Test propionate vs test phenylpropionate

Fluticasone propionate is a synthetic (man-made) corticosteroid that is used on the skin (topically). The naturally-occurring corticosteroid is cortisol or hydrocortisone produced by the adrenal gland. Corticosteroids have potent anti-inflammatory actions and also suppress the immune response. Similar drugs include betamethasone dipropionate (Diprolene), clobetasol propionate (Temovate), halobetasol propionate (Ultravate), betamethasone dipropionate (Diprosone), desoximetasone (Topicort), halcinonide (Halog), amcinonide (Cyclocort), triamcinolone acetonide (Kenalog), fluocinolone acetonide (Synalar), hydrocortisone butyrate (Locoid), hydrocortisone valerate (Westcort), and mometasone furoate (Elocon). The FDA approved topical fluticasone propionate in December, 1990.

  • Bronchiectasis (Acquired, Congenital) Bronchiectasis has three types:
    • 1) cylindrical bronchiectasis,
    • 2) saccular or varicose bronchiectasis,
    • 3) and cystic bronchiectasis.
    Causes of bronchiectasis include:
    • infection,
    • environmental exposure, drug or alcohol abuse,
    • and alpha-1 antitrypsin (congenital).
    Symptoms of bronchiectasis include:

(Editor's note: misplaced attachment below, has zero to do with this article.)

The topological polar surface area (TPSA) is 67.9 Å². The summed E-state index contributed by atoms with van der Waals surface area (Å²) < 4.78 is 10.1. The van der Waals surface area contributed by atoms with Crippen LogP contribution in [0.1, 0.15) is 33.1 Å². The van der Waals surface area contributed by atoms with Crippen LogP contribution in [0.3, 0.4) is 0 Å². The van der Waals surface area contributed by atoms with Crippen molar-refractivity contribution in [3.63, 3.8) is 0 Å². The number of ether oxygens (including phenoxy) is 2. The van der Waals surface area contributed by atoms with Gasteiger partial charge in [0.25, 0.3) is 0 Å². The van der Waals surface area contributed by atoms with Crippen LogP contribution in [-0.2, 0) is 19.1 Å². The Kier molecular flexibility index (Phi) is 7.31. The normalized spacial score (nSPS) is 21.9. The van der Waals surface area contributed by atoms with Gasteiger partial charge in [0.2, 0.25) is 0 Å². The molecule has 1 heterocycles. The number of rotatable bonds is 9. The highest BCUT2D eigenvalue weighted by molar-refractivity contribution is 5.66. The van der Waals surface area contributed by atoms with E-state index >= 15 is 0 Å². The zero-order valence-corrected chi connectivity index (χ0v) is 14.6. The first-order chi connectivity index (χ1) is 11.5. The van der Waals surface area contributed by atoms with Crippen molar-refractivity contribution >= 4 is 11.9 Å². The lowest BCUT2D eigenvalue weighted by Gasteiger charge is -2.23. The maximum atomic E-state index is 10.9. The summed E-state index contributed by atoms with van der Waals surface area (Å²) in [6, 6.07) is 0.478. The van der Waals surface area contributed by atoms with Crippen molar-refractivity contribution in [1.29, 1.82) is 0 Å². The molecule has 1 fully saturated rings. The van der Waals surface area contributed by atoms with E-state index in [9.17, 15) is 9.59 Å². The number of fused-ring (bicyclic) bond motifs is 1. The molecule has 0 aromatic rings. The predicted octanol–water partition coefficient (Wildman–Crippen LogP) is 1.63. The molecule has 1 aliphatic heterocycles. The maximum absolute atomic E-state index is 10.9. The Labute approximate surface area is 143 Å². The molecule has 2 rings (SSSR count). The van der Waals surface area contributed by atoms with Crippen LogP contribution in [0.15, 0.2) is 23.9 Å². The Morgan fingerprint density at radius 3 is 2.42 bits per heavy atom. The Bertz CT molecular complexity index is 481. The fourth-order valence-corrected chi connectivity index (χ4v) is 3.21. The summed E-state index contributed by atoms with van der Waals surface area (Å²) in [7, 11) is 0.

• shortness of breathe,
    • fatigue,
    • chronic cough,
    • bloody sputum,
    • and wheezing.
    Treatment for bronchiectasis include antibiotics and possibly surgery.
  • Drug Interactions Drug interactions occur frequently. Get facts about the types of drug interactions, what substances or other things that may interact with drugs such as OTC drug and prescription drugs, vitamins, food(s) (grapefruit), and laboratory tests. Find out how to protect yourself from potential drug interactions.
  • Drugs: What You Should Know About Your Drugs Important information about your drugs should be reviewed prior to taking any prescription drug. Side effects, drug interactions, warnings and precauctions, dosage, what the drug is used for, what to do if you miss a dose, how the drug is to be stored, and generic vs. brand names.
  • Eosinophilic Esophagitis Eosinophilic esophagitis is an inflammation of the esophagus. Eosinophilic esophagitis has many causes including acid reflux, heartburn, viruses, medications that become stuck in the esophagus, allergy, asthma, hay fever, allergic rhinitis, and atopic dermatitis. Eosinophilic esophagitis symptoms include difficulty swallowing food, abdominal pain, chest pain, and heartburn.
  • fluticasone and salmeterol oral inhaler Advair Diskus, Advair HFA (fluticasone propionate and salmeterol oral inhaler) is an inhalant drug used to treat
    • asthma,
    • chronic bronchitis, and
    • chronic obstructive pulmonary disease (COPD).
    Side effects include:

    Test propionate vs test phenylpropionate

    test propionate vs test phenylpropionate

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